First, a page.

Active Directory is a centralized directory service that manages domain computer and user accounts, and device configuration using Group Policy. But with the exception of domain controllers (DCs), devices joined to a domain retain local user accounts.
In a domain environment, local administrator accounts that share the same password across all PCs and servers, or passwords that are not changed regularly, can leave devices exposed to pass the hash PtH attacks. While sharing passwords makes it easy for IT to get access for support purposes, once the password is discovered, a hacker can move laterally across the network and gain access to more sensitive credentials, such as the domain administrator account.
Some organizations reduce the risk associated with local administrator account passwords by assigning a different password on each device, recording the results in a spreadsheet or database. But this solution also has its issues, in that the file used to store the passwords needs to be properly secured, and the assigned passwords are never changed.
Local Administrator Password Solution
Microsoft’s free tool for Windows, the Local Administrator Password Solution (LAPS), adds a Group Policy Client-Side Extension to managed devices that allows local administrator account passwords to be securely stored in Active Directory, and automatically changed every 30 days, or other timeframe as set by the organization. IT staff can then retrieve the password from Active Directory if necessary.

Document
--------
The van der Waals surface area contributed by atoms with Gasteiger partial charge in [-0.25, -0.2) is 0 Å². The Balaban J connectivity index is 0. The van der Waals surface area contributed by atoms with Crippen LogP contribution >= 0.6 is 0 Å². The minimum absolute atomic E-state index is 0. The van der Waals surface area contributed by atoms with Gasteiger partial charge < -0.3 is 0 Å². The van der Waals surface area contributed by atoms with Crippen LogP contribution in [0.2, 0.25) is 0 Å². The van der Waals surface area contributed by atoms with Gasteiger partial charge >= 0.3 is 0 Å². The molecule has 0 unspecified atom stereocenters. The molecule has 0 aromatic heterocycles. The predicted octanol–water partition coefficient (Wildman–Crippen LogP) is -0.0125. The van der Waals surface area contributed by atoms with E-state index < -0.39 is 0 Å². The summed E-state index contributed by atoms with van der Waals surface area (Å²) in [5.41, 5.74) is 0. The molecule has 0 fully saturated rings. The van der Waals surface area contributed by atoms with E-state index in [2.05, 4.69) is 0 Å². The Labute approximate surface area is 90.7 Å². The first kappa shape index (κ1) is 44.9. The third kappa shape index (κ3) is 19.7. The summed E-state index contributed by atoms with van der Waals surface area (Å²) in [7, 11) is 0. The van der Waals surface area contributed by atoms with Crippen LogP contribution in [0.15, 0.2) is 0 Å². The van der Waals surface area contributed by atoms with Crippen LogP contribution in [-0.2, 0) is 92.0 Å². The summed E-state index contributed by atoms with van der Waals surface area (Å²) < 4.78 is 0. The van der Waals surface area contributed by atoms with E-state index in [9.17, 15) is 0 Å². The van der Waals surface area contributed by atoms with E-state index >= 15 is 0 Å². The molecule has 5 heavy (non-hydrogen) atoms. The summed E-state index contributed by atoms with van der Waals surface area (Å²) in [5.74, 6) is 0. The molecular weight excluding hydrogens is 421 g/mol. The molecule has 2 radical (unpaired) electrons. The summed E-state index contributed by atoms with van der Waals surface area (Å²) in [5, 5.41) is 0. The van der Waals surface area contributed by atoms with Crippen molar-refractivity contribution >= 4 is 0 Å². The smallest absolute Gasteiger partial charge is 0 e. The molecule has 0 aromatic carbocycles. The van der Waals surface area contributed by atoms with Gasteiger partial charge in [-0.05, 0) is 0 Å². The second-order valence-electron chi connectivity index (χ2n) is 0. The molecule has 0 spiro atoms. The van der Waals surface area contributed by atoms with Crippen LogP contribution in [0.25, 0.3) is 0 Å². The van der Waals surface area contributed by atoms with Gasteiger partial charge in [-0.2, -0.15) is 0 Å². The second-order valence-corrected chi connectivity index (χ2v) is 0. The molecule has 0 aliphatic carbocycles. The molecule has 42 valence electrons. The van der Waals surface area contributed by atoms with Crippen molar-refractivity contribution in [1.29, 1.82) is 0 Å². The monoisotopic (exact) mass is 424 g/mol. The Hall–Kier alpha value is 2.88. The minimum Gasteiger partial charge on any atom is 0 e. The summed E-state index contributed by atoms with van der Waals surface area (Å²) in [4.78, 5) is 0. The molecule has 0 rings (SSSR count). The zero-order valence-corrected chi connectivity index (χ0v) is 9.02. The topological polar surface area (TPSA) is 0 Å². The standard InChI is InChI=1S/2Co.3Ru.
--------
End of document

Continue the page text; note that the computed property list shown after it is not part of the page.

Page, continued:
Installing LAPS can help simplify auditing member servers and PCs by storing local administrator account passwords centrally, making it easier to manage password changes across the network. The tool can be downloaded here, and it runs on Windows Vista and Windows Server 2003 (or later), and requires the .NET Framework 4.0 and PowerShell 2.0 or later.
How does LAPS work?
LAPS requires that the Active Directory schema (Windows 2003 SP1 or later) be extended to support two new attributes, ms-MCS-AdmPwd and ms-MCS-AdmPwdExpirationTime, which are used to store the local administrator password and frequency by which it should be changed, for computer objects that fall in scope of the configured Group Policy Object (GPO). It’s worth noting that LAPS supports managing passwords for the built-in administrator account, renamed built-in administrator accounts, or another administrator account created by IT.
LAPS includes its own PowerShell module, which contains cmdlets for updating the Active Directory schema, setting permissions on the new attributes, and reading the stored password in Active Directory. There’s also a GUI tool included for reading passwords stored in AD, but all other LAPS functions must be carried out using PowerShell.
LAPS adds four Group Policy settings under Computer Settings, Policies, Administrative Templates, which are accessible on the management machine where the tool is installed, and include the ability to set password length and complexity, and the name of the administrator account to manage, if the built-in administrator account has been disabled.